Randi Kramer disputed a distracted driving ticket she received for having her phone charging in her car’s cupholder while driving in Vancouver on Oct. 1, 2019. (Trevor Kramer)

Randi Kramer disputed a distracted driving ticket she received for having her phone charging in her car’s cupholder while driving in Vancouver on Oct. 1, 2019. (Trevor Kramer)

Phone in cupholder isn’t OK, B.C. public safety minister says

Cellphone ‘supposed to be mounted,’ not accessible while driving

Having your cellphone close at hand in your vehicle cupholder does not comply with B.C. law against distracted driving, Public Safety Minister Mike Farnworth says.

Farnworth was asked Wednesday about a recent case of a woman issued a $368 ticket for distracted driving, after Vancouver Police stopped her in a routine check.

“I can’t comment on individual cases, but what I can tell you is the law is clear,” Farnworth told reporters at the B.C. legislature Wednesday. “The cellphone is supposed to be mounted, and it’s not accessible. The police do have some discretion, and obviously if people feel that they were ticketed unfairly, they have the ability to fight that in court.”

Richmond resident Randi Kramer, a senior in her 70s, began the process of doing just that, and her lawyer reported Oct. 2 that police had cancelled the ticket. Her son also protested on social media that his mother’s phone was connected to Bluetooth for hands-free use at the time.

RELATED: Police cancel $368 ticket issued to B.C. senior

RELATED: What exactly counts as distracted driving in B.C.?

Vancouver Police issued a statement declining to comment on any single case, adding that drivers may be ticketed for “using an electronic device even if they are not touching it.” This would apply if a device is turned on, within reach of the driver, and causing the driver to be distracted while driving, the statement said.

The current B.C. legislation states that holding the phone or “operating one or more of the device’s functions” qualifies as distracted driving.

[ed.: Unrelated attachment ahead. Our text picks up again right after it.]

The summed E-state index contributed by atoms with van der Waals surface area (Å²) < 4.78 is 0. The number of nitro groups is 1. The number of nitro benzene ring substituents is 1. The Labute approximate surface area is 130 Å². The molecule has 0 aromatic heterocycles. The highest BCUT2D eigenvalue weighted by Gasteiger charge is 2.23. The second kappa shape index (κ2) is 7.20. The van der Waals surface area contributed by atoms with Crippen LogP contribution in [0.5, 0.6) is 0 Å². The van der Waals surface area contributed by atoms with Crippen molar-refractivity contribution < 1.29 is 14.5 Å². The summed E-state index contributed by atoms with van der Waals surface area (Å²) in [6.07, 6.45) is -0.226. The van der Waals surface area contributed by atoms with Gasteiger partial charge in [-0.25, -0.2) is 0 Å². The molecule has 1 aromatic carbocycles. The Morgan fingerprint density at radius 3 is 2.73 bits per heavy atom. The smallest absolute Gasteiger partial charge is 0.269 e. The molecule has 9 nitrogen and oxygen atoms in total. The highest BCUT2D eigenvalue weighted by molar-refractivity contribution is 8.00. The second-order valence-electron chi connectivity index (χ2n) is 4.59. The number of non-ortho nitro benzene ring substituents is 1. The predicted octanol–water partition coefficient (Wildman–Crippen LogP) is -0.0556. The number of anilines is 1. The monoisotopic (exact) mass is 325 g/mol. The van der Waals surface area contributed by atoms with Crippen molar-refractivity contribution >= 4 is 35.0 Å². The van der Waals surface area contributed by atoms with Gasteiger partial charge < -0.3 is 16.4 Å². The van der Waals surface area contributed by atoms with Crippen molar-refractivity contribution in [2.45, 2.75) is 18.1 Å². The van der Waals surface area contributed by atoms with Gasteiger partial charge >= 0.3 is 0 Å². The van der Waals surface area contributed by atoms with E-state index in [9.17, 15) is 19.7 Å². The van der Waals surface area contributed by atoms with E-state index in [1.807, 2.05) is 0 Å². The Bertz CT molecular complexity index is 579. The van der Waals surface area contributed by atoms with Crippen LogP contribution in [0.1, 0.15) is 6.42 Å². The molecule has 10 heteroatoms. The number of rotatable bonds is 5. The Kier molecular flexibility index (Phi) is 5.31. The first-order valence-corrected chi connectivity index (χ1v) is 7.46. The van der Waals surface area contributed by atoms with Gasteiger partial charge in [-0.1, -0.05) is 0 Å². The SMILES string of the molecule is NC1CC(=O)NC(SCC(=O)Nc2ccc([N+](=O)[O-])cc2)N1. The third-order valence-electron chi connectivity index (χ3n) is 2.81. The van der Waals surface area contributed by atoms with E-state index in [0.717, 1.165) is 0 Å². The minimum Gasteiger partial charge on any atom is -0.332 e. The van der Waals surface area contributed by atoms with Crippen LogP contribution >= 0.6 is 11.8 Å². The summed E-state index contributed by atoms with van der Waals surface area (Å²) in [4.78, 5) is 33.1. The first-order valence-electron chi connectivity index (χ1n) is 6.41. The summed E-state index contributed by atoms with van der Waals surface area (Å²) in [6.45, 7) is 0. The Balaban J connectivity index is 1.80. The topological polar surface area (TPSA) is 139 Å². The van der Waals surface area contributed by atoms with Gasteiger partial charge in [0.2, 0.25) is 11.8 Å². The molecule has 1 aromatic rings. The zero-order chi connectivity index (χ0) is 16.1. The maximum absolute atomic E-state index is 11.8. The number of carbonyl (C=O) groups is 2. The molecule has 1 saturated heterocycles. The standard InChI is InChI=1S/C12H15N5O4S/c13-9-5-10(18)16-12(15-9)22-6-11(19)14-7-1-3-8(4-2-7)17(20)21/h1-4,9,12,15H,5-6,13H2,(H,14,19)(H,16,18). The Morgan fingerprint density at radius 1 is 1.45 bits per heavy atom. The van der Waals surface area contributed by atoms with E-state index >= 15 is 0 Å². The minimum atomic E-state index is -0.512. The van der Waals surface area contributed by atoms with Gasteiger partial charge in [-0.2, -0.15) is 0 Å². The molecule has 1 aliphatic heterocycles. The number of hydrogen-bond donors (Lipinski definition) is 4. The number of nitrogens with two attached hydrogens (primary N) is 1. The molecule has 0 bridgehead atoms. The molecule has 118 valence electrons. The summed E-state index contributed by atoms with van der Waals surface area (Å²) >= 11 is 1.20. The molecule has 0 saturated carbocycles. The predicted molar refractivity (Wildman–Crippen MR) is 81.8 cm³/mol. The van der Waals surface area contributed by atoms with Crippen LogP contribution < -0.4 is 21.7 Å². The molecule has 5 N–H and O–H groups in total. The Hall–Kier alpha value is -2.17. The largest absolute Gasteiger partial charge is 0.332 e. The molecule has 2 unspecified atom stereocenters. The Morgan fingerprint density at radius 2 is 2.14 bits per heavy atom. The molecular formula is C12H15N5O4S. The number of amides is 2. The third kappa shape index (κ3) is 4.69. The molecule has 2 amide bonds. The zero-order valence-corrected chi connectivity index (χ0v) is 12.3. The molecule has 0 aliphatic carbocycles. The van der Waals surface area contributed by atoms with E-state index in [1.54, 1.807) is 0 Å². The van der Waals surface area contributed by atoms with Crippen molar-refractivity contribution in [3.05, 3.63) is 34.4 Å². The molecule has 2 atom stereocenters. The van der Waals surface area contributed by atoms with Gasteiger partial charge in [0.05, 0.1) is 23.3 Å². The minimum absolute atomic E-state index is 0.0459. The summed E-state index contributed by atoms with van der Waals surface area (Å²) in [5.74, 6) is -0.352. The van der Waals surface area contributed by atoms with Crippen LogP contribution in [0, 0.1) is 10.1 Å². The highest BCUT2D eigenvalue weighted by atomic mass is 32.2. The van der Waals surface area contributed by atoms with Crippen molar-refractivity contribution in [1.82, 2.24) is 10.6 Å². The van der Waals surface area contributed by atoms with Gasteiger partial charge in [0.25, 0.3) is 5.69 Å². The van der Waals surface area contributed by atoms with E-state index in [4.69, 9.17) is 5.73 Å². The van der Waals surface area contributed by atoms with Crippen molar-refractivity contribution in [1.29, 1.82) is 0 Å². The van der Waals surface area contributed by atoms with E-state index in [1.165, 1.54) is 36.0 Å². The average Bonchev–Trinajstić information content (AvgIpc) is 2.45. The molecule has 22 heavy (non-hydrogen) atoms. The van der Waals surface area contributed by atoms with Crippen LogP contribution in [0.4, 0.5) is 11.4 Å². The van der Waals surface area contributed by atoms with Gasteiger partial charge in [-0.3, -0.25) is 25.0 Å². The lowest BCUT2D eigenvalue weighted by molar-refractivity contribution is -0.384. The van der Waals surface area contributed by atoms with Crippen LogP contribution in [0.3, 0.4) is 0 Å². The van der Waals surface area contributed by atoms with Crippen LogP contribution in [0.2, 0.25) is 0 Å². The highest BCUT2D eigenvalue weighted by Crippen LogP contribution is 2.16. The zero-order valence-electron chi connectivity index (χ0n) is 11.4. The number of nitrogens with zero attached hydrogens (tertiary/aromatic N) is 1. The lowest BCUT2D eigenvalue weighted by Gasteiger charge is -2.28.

Farnworth said police vigilance is warranted, given the growing problem of distracted driving accidents across North America.

“To me what’s always been important is cracking down on distracted driving, and what I’ve seen in the vast majority of cases are in fact people who are using their cellphones.”


@tomfletcherbc
tfletcher@blackpress.ca

Like us on Facebook and follow us on Twitter.

BC legislature

Get local stories you won't find anywhere else right to your inbox.
Sign up here

Just Posted

District of Kent Municipal Hall (Adam Louis/Observer)
Kent Council examines housing issues, future prospects

Urban Matters presented a housing study to District of Kent council on Monday

Phyllis Stenson, a mainstay of the local arts scene and the Harrison Festival of the Arts, passed away earlier this month. Stenson was crucial in setting up the foundation for relationships, funding and more that continue even now to echo well past her retirement in 2013. (Contributed Photo/Harrison Festival Society)
Harrison Festival, Fraser Valley arts icon Phyllis Stenson mourned

Stenson passed away in late November, leaving lasting legacy of passion for the arts behind

Construction is expected to start in March of 2021 on 23 new rental homes funded by the provincial government’s Community Housing Fund. (Metro Creative photo)
Province announces rental home project in Chilliwack paid for by Community Housing Fund

Twenty three homes for Indigenous families are planned in partnership with Tzeachten First Nation

Canadian Red Cross staff engaged in a Personal Protective Equipment (PPE) and social distancing training exercise. (Luc Alary / Canadian Red Cross)
Red Cross canvassers following PHO guidelines while going door-to-door

Canvassers using safety protocols including masks and distancing to continue organization’s efforts

Provincial health officer Dr. Bonnie Henry updates B.C.’s coronavirus situation at the legislature, Nov. 30, 2020. (B.C. government)
Hockey team brought COVID-19 back from Alberta, B.C. doctor says

Dr. Bonnie Henry pleads for out-of-province travel to stop

B.C. Premier John Horgan on a conference call with religious leaders from his B.C. legislature office, Nov. 18, 2020, informing them in-person church services are off until further notice. (B.C. government)
B.C. tourism relief coming soon, Premier John Horgan says

Industry leaders to report on their urgent needs next week

An RCMP cruiser looks on as a military search and rescue helicopter winds down near Bridesville, B.C. Tuesday, Dec. 1. Photo courtesy of RCMP Cpl. Jesse O’Donaghey
B.C. Mountie, suspect airlifted by Canadian Armed Forces from ravine after foot chase

Military aircraft were dispatched from Comox, B.C., say RCMP

Join Black Press Media and Do Some Good
Join Black Press Media and Do Some Good

Pay it Forward program supports local businesses in their community giving

Cannabis bought in British Columbia (Ashley Wadhwani/Black Press Media)
Is it time to start thinking about greener ways to package cannabis?

Packaging suppliers are still figuring eco-friendly and affordable packaging options that fit the mandates of Cannabis Regulations

Photo by Dale Klippenstein
Suspect tries to thwart police in Abbotsford with false 911 call about men with guns

Man twice sped away from officers and then tried to throw them off his trail

An 18-year old male southern resident killer whale, J34, is stranded near Sechelt in 2016. A postmortem examination suggests he died from trauma consistent with a vessel strike. (Photo supplied by Paul Cottrell, Fisheries and Oceans Canada)
“We can do better” — humans the leading cause of orca deaths: study

B.C. research reveals multitude of human and environmental threats affecting killer whales

Most Read